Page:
Imposter Syndrome comes up quite often in groups of people that depend on social equity as part of their value proposition. For example, when we ask people to collaborate on a solution or someone is managing other people. It is natural for people to compare themselves with those around them. It is troublesome, however, when we sense a less-than-projected difference in how we think of ourselves and the people around us. In other words, we think less of ourselves than others.
Much like anxiety, Imposter Syndrome is an emotional signal that we can use as a tool to guide our growth. The first realization when sensing Imposter Syndrome is that what we are feeling is a tremendous sense of respect and admiration for those that portray skills or behaviors we hold in high regard. Admired skills and behaviors are information for someone with a Growth Mindset because now the Imposter sense will identify a mentor or a collaborator.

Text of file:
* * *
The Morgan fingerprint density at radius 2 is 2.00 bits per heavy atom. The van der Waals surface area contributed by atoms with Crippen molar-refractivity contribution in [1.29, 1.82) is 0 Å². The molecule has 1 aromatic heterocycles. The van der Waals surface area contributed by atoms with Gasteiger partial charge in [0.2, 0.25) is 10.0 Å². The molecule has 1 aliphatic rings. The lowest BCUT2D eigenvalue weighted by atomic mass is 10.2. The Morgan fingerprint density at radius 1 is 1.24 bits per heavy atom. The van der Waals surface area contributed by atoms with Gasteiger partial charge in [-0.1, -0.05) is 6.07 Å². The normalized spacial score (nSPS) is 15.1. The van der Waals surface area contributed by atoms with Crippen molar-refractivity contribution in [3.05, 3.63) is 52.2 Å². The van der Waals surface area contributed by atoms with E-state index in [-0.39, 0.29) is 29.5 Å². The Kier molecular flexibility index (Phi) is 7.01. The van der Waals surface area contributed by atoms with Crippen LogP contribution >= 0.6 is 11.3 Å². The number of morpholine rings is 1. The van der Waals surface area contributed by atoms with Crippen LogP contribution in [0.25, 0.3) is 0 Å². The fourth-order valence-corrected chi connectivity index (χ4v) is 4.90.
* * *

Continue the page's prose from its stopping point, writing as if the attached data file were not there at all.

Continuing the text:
Additionally, the Imposter Syndrome sense can lead us to introspective queries such as “What are the skills that I notice that this person or these people have that I want to work on?.” We can take this information into our one on ones with our managers or professional coaching sessions to seek guidance on how to develop these skills in particular.
Managers and Coaches working with other professionals can use Imposter Syndrome conversations to identify areas of growth and opportunity. Imposter Syndrome can be used as a sense to identify areas of growth and development.
Our sense of belonging is a fundamental component of our sense of survival. ￼We focus on identifying and developing the skills and behaviors we admire; it allows us to concentrate on driving in the direction we want to go and not on the gaps we are perceiving.
Lean into our Imposter Self. Let them show us what we need.